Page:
Survey Reveals Business Attitudes Towards Upskilling Young Workers in Ireland
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World Youth Skills Day 2023 is a positive and exciting reminder of the talents and abilities young people possess around the globe. During a challenging time for business investment, where businesses may be reconsidering the upskilling of younger members or undervaluing their role within the business.
This is proven by the following survey of 1000 employers across Ireland and another 1000 young workers (aged between 18-25), which aimed to find out the attitudes of both groups towards the skills development of young workers.
Do employers feel that they invest enough time & resources into the skills development of young workers?
No - I think that we do not invest enough time & resources into the skills development of young workers
Yes - I think that we do invest enough time & resources into the skills development of young workers
Nearly two-thirds of Irish businesses surveyed admitted that they did not invest enough in the skills development of the young workers within their respective organisations. For those who are looking to kickstart a career and begin to find their niche, this is a massive setback and does nothing to encourage them to stick with an employer. Likewise for employers, they will struggle to hold onto the best young talent coming through as it’s highly unlikely that these workers will stick around in a role that does not invest in building up their knowledge.
What is the most prohibitive factor that prevents you allocating more time & resources towards the skill development of young workers?
Poor Retention rates of young workers
Length of training/development programmes
Cost of training/development programmes
Poorer value than on-the-job learning
lack of capacity to deliver in-house training
According to 42% of respondents, the reasoning that young workers tend to leave their roles comparatively quickly compared to older workers was the factor most responsible for the lack of investment in training them up.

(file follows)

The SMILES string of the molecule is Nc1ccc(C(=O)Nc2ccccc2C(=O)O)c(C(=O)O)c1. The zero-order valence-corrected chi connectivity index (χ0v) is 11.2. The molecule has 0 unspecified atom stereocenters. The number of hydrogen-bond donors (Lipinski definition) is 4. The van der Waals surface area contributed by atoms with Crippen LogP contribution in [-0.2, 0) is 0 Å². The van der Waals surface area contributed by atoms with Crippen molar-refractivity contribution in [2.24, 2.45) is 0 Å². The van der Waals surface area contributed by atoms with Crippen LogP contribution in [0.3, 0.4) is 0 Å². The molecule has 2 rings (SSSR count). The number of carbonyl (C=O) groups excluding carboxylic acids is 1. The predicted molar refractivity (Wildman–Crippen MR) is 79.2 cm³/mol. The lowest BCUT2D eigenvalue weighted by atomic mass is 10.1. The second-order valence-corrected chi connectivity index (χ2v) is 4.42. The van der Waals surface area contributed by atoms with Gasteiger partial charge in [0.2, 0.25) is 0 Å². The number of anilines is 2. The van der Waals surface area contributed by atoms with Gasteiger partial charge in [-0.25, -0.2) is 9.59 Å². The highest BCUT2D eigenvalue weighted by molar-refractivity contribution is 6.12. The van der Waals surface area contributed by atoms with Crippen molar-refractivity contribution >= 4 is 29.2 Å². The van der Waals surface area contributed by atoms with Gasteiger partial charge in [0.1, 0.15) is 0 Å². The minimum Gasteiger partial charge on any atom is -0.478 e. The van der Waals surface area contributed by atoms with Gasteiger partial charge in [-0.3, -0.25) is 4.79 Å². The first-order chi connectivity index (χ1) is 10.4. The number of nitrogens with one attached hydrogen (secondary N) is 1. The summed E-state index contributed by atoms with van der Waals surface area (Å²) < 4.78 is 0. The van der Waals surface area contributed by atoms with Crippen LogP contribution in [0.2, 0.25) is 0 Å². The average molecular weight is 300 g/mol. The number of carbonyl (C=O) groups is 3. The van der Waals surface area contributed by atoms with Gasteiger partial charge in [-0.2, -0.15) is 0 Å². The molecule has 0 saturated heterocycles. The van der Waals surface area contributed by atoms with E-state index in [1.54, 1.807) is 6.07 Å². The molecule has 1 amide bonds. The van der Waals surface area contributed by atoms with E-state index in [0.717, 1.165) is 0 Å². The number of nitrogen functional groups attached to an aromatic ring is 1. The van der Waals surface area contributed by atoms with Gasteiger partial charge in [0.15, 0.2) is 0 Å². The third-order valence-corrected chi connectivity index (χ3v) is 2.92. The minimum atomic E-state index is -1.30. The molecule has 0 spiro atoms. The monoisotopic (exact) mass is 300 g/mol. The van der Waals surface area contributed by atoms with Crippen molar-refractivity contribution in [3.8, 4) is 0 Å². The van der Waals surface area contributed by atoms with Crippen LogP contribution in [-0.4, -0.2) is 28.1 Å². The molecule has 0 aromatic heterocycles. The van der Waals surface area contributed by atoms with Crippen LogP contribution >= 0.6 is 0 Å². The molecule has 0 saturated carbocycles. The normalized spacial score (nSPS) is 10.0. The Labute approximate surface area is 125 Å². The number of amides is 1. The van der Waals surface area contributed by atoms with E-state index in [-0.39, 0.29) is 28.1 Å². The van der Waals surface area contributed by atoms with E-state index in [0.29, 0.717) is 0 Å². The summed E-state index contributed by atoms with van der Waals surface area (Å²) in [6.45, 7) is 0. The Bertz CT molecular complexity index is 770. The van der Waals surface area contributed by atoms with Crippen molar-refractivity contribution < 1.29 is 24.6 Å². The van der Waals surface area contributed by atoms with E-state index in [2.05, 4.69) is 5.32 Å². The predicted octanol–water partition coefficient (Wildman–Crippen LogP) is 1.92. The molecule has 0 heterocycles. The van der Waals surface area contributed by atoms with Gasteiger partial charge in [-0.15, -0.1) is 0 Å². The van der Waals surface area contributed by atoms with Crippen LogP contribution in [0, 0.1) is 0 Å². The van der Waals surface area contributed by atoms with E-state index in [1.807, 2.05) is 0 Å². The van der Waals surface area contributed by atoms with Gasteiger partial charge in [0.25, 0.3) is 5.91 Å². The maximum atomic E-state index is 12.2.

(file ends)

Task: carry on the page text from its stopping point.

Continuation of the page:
This highlights a vicious cycle: employers think a young employee will leave so they do not suitably invest in them, increasing the likelihood of turnover which reduces motivation to invest in training on the employer’s side in the long run. The length of the time it takes to study was also highlighted by a sizable 30% minority, indicating that some employers can see training as risky and unproductive.
Which of the following factors would make you more likely to allocate more time & resources towards the skill development of young workers?*
A guarantee that workers will stay for a mandated period after the completion of training
Access to Training/development programmes that can be adapted to fit around employee work schedules
Reduced costs in training/development programmes
A knock on effect that your reputation as a business that invests in staff grows
Benefits of training and development programmes better explained
Greater financial support from the government or local authority
*Respondents can vote for more than one factor
For employers to increase their investment in the training and development of young workers, more than two-thirds of those answering stated that they would be happy to do so if there was a guarantee that the recipient of the training would not leave for a role elsewhere soon after the training was complete.
In a private market, employees can boost employment opportunities for themselves, even if it’s at the expense of their current employer. However, for those who are keen to see greater development, discussing long-term employment goals within the company that can be delivered alongside training could encourage greater investment in education.
A revealing stat was that 46% of those surveyed argued that more should highlight organisations who offer exceptional training to their young workers. Such accreditation would be invaluable as an asset when it comes to recruitment and building a company culture that is focused around growing and developing its young workforce.